The Down syndrome diagnosis was a complete surprise. And she has continued to surprise ever since.
Many people say “living the dream,” but in the Satterfield household, we say “living a miracle.”
Our miracle began on Nov. 28, 2007. Our pregnancy had been great and free of complications. We had scheduled a C-section and everything was going as planned. We got up that morning so excited that we would meet our little girl that day. I remember every sense was heightened: the fresh air, the colors surrounding me, the sensitivity to touch and sound. I was in a place where I had never been before. It was the miracle of my little girl coming into our family.
When we arrived at Vanderbilt we were greeted by the entire staff because I was the only patient scheduled that morning. I was so pampered and reassured that every detail was in place. We were ready. The mood was light all morning. I looked at the corner chair holding the pink and brown personalized diaper bag what seemed a million times.
It said “Lillian.” I knew the name, but not yet the person.
As we were wheeled into the operating room, we waved to the room full of family members who drove in for the big day. Lillian was the first grandchild for both of our families. The C-section went as planned. In only a moment I saw Lillian’s tiny body. Her tiny toes were the first thing I saw. I heard her strong cry and Allen brought our miracle to meet me.
The miracle of life that we created was finally here.
Allen was videotaping the entire thing. It’s a tape I have yet to watch because it captured the traumatic moment that changed our lives forever.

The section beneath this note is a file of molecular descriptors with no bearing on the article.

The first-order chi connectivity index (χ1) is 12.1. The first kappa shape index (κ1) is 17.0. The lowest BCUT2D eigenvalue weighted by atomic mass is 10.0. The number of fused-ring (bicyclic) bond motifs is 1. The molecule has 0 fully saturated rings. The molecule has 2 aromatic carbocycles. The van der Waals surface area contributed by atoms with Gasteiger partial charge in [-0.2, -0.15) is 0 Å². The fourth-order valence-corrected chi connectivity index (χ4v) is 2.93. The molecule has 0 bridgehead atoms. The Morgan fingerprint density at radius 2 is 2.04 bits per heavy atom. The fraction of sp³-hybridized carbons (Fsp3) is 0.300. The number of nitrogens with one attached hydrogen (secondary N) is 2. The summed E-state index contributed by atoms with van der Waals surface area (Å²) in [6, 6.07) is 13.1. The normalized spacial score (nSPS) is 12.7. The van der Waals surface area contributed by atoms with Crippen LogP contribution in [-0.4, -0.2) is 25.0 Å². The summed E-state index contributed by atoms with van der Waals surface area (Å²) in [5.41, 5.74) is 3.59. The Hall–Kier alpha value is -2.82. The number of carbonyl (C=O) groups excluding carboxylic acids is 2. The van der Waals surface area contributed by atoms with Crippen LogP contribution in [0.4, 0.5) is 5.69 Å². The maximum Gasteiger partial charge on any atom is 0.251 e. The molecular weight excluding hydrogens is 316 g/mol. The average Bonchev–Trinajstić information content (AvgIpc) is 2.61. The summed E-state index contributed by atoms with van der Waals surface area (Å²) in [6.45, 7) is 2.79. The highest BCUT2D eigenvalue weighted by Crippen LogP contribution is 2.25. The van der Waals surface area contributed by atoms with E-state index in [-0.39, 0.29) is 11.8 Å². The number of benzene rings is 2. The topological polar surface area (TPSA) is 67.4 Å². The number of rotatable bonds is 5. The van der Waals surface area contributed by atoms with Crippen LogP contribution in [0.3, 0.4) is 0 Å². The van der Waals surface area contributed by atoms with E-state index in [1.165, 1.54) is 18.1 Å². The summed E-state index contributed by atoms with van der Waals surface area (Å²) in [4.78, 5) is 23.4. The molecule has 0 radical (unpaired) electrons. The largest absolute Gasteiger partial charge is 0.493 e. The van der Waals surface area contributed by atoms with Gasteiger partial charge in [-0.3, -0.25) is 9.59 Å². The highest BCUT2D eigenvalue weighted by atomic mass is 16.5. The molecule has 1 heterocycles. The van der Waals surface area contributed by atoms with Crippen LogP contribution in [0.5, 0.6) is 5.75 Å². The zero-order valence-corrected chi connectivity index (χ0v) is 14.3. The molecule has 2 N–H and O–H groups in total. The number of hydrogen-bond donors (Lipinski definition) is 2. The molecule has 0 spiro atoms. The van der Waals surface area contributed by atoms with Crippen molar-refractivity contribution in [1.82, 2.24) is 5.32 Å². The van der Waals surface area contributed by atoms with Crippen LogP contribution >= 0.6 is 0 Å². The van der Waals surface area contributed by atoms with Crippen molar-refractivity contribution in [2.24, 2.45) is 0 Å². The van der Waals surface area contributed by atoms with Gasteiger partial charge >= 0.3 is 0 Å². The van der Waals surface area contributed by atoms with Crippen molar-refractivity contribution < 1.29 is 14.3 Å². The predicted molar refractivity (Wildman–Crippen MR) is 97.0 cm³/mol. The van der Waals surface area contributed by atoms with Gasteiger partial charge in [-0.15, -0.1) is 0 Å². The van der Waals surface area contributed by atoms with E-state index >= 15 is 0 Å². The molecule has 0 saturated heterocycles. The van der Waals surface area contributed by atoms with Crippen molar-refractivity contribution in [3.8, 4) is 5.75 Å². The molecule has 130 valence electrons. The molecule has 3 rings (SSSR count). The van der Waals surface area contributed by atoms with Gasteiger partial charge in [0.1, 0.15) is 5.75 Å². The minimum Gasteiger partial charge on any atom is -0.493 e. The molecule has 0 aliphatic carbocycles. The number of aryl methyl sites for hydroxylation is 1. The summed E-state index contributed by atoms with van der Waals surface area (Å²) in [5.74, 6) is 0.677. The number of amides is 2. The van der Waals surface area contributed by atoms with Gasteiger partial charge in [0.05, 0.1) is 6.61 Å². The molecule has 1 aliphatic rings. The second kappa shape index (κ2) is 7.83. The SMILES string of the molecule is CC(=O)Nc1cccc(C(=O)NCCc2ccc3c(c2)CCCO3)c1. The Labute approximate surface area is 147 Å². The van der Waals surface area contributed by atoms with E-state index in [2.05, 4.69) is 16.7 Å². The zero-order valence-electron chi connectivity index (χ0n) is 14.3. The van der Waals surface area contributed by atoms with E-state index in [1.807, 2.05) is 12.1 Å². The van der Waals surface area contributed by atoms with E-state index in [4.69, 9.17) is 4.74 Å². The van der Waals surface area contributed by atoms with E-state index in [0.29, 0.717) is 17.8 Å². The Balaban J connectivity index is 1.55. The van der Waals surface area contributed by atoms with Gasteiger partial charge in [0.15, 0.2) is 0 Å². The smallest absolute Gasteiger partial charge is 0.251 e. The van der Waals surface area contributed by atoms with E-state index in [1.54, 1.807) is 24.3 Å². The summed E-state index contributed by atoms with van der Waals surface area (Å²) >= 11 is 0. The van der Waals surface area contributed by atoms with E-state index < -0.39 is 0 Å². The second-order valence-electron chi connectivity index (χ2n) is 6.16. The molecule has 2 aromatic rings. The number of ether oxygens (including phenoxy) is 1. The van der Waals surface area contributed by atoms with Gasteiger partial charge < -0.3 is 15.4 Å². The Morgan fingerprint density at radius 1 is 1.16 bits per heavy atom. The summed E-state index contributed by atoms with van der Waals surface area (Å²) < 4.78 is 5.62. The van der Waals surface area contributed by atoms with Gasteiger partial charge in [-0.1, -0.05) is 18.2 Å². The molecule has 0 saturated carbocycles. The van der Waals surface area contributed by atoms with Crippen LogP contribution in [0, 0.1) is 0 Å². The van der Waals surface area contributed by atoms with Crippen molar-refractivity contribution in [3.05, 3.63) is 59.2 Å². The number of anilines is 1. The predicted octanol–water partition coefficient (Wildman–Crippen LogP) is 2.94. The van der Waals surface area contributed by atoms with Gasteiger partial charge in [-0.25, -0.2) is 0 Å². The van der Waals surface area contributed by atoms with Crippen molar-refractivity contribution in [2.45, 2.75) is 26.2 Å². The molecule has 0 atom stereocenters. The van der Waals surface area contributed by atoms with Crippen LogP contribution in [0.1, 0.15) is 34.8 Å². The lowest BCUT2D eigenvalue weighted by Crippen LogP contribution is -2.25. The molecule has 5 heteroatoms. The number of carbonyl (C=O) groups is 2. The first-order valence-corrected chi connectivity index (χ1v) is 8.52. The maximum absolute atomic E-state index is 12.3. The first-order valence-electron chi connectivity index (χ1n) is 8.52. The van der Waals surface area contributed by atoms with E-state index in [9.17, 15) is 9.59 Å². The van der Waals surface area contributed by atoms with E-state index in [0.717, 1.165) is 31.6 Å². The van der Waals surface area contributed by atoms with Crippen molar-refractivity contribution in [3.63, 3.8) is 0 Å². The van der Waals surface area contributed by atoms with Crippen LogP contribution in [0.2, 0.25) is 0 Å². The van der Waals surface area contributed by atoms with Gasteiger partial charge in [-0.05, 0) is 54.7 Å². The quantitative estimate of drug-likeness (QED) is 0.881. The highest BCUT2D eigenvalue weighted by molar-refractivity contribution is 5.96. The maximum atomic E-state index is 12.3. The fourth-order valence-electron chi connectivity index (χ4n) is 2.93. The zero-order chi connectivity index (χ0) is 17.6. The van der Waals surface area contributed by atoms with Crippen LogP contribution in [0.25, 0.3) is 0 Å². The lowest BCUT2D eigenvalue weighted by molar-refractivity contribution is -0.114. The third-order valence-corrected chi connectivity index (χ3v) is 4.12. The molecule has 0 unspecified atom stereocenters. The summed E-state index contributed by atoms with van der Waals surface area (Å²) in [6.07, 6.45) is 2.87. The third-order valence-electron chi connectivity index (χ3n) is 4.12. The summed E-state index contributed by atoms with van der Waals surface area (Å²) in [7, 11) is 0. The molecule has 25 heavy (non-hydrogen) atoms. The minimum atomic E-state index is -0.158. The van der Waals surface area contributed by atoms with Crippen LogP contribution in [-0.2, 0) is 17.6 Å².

A nurse cleaning Lillian noticed something different. Her eyes were almond-shaped and had a tiny fold underneath. Her tiny hands had a straight line across instead of a curve. At that moment, they looked toward the camera with everything written on their faces: There was something wrong with Lillian. The tape stops and is not picked up again until we are home a week later.
The nurses and the doctor begin to tell us that it looks like our Lillian had Down syndrome.
At that very moment I began to see in black and white.
The colors I had seen earlier were gone. I felt stabbing pain, and the fresh air left me. It was hard to breathe. I was drowning — drowning in emotions and information about Down syndrome and special needs.
Fast forward to 2016.
The colors are back as well as the fresh air and feelings of love and acceptance.
Lillian was born the way she was supposed to be — a miracle for anyone she comes in contact with.
We have hit several milestones that are tiny miracles to a special needs parent. Lillian sat up on her own at 1, crawled at 2 and walked at 3. That is not typical, but it’s normal for us. Lillian is our first child, so everything she does is normal to us.
Lillian is still being followed at Children’s Hospital yearly. She does not have any of the defects that 50 percent of Down syndrome children have. Her heart is perfect. Her eyes are perfect.
She is perfect.
Our primary goal as a family has been to focus on Lillian’s abilities rather than her disabilities. She has a love for playing music and is learning to play the guitar and soon the piano. She has also shown interest in playing the violin. We plan to enroll her in soccer and dance.
Oftentimes the child is defined by their diagnosis. Lillian, with the help of Children’s Hospital keeping her healthy, is breaking through this way of thinking.
Lillian IS a typical child, no matter what diagnosis she has.
She will no longer be the little girl with Down Syndrome. She will be the little girl who can rock out on a guitar!
Down Syndrome International raises awareness of what Down syndrome is, what it means to have Down syndrome, and how people with Down syndrome play a vital role in our lives and communities.